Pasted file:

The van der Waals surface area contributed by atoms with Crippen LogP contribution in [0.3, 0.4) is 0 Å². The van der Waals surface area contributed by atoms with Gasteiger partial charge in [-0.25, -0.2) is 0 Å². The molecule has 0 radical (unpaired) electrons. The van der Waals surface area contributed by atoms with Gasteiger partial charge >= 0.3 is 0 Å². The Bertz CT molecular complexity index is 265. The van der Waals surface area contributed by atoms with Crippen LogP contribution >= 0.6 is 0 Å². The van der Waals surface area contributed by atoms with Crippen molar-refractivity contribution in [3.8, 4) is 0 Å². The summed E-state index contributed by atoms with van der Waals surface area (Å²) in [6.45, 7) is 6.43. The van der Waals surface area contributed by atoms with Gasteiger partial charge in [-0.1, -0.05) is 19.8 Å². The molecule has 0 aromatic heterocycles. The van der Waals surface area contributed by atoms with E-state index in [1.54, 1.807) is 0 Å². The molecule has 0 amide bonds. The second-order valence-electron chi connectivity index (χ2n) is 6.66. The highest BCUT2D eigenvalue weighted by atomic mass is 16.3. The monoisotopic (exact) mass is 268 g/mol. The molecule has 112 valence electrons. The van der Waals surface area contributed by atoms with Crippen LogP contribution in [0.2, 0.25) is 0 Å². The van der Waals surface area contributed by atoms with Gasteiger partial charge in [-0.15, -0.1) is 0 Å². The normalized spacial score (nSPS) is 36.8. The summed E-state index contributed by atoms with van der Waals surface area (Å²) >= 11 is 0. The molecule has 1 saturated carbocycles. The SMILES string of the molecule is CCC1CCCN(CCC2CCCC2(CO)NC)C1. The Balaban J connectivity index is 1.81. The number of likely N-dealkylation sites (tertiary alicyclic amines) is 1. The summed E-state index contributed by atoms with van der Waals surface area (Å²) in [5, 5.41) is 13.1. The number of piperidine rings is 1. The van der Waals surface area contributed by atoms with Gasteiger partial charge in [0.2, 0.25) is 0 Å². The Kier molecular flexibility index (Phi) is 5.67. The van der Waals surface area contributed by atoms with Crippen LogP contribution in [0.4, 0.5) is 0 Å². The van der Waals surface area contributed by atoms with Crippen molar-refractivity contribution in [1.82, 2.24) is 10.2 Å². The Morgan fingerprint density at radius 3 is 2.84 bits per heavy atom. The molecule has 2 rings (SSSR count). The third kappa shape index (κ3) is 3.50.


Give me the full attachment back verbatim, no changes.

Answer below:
The van der Waals surface area contributed by atoms with Crippen LogP contribution in [0.3, 0.4) is 0 Å². The van der Waals surface area contributed by atoms with Gasteiger partial charge in [-0.25, -0.2) is 0 Å². The molecule has 0 radical (unpaired) electrons. The van der Waals surface area contributed by atoms with Gasteiger partial charge >= 0.3 is 0 Å². The Bertz CT molecular complexity index is 265. The van der Waals surface area contributed by atoms with Crippen LogP contribution >= 0.6 is 0 Å². The van der Waals surface area contributed by atoms with Crippen molar-refractivity contribution in [3.8, 4) is 0 Å². The summed E-state index contributed by atoms with van der Waals surface area (Å²) in [6.45, 7) is 6.43. The van der Waals surface area contributed by atoms with Gasteiger partial charge in [-0.1, -0.05) is 19.8 Å². The molecule has 0 aromatic heterocycles. The van der Waals surface area contributed by atoms with E-state index in [1.54, 1.807) is 0 Å². The molecule has 0 amide bonds. The second-order valence-electron chi connectivity index (χ2n) is 6.66. The highest BCUT2D eigenvalue weighted by atomic mass is 16.3. The monoisotopic (exact) mass is 268 g/mol. The molecule has 112 valence electrons. The van der Waals surface area contributed by atoms with Crippen LogP contribution in [0.2, 0.25) is 0 Å². The van der Waals surface area contributed by atoms with Gasteiger partial charge in [-0.15, -0.1) is 0 Å². The normalized spacial score (nSPS) is 36.8. The summed E-state index contributed by atoms with van der Waals surface area (Å²) >= 11 is 0. The molecule has 1 saturated carbocycles. The SMILES string of the molecule is CCC1CCCN(CCC2CCCC2(CO)NC)C1. The Balaban J connectivity index is 1.81. The number of likely N-dealkylation sites (tertiary alicyclic amines) is 1. The summed E-state index contributed by atoms with van der Waals surface area (Å²) in [5, 5.41) is 13.1. The number of piperidine rings is 1. The van der Waals surface area contributed by atoms with Gasteiger partial charge in [0.2, 0.25) is 0 Å². The Kier molecular flexibility index (Phi) is 5.67. The van der Waals surface area contributed by atoms with Crippen LogP contribution in [0.4, 0.5) is 0 Å². The van der Waals surface area contributed by atoms with Crippen molar-refractivity contribution in [1.82, 2.24) is 10.2 Å². The Morgan fingerprint density at radius 3 is 2.84 bits per heavy atom. The molecule has 2 rings (SSSR count). The third kappa shape index (κ3) is 3.50.